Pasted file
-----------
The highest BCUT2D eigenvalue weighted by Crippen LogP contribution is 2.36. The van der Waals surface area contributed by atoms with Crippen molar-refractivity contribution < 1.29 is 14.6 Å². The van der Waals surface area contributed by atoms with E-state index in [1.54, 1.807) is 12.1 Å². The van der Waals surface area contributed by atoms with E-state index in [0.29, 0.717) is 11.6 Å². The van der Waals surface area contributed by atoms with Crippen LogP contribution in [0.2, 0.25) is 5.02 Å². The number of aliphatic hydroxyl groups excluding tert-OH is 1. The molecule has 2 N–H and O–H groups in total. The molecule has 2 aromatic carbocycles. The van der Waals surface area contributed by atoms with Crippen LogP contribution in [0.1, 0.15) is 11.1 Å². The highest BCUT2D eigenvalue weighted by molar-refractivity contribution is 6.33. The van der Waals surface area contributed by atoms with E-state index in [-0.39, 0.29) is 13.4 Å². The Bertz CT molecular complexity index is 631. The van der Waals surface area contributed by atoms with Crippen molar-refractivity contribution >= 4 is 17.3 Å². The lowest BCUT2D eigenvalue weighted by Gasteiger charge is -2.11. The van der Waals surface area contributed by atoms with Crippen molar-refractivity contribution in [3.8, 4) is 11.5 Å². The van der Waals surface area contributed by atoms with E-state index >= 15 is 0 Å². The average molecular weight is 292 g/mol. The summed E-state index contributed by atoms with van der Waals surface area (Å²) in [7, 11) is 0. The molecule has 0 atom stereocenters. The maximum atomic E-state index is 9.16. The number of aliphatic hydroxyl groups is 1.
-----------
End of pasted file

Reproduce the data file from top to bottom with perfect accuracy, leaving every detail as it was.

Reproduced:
The highest BCUT2D eigenvalue weighted by Crippen LogP contribution is 2.36. The van der Waals surface area contributed by atoms with Crippen molar-refractivity contribution < 1.29 is 14.6 Å². The van der Waals surface area contributed by atoms with E-state index in [1.54, 1.807) is 12.1 Å². The van der Waals surface area contributed by atoms with E-state index in [0.29, 0.717) is 11.6 Å². The van der Waals surface area contributed by atoms with Crippen LogP contribution in [0.2, 0.25) is 5.02 Å². The number of aliphatic hydroxyl groups excluding tert-OH is 1. The molecule has 2 N–H and O–H groups in total. The molecule has 2 aromatic carbocycles. The van der Waals surface area contributed by atoms with Crippen LogP contribution in [0.1, 0.15) is 11.1 Å². The highest BCUT2D eigenvalue weighted by molar-refractivity contribution is 6.33. The van der Waals surface area contributed by atoms with E-state index in [-0.39, 0.29) is 13.4 Å². The Bertz CT molecular complexity index is 631. The van der Waals surface area contributed by atoms with Crippen molar-refractivity contribution >= 4 is 17.3 Å². The lowest BCUT2D eigenvalue weighted by Gasteiger charge is -2.11. The van der Waals surface area contributed by atoms with Crippen molar-refractivity contribution in [3.8, 4) is 11.5 Å². The van der Waals surface area contributed by atoms with E-state index >= 15 is 0 Å². The average molecular weight is 292 g/mol. The summed E-state index contributed by atoms with van der Waals surface area (Å²) in [7, 11) is 0. The molecule has 0 atom stereocenters. The maximum atomic E-state index is 9.16. The number of aliphatic hydroxyl groups is 1.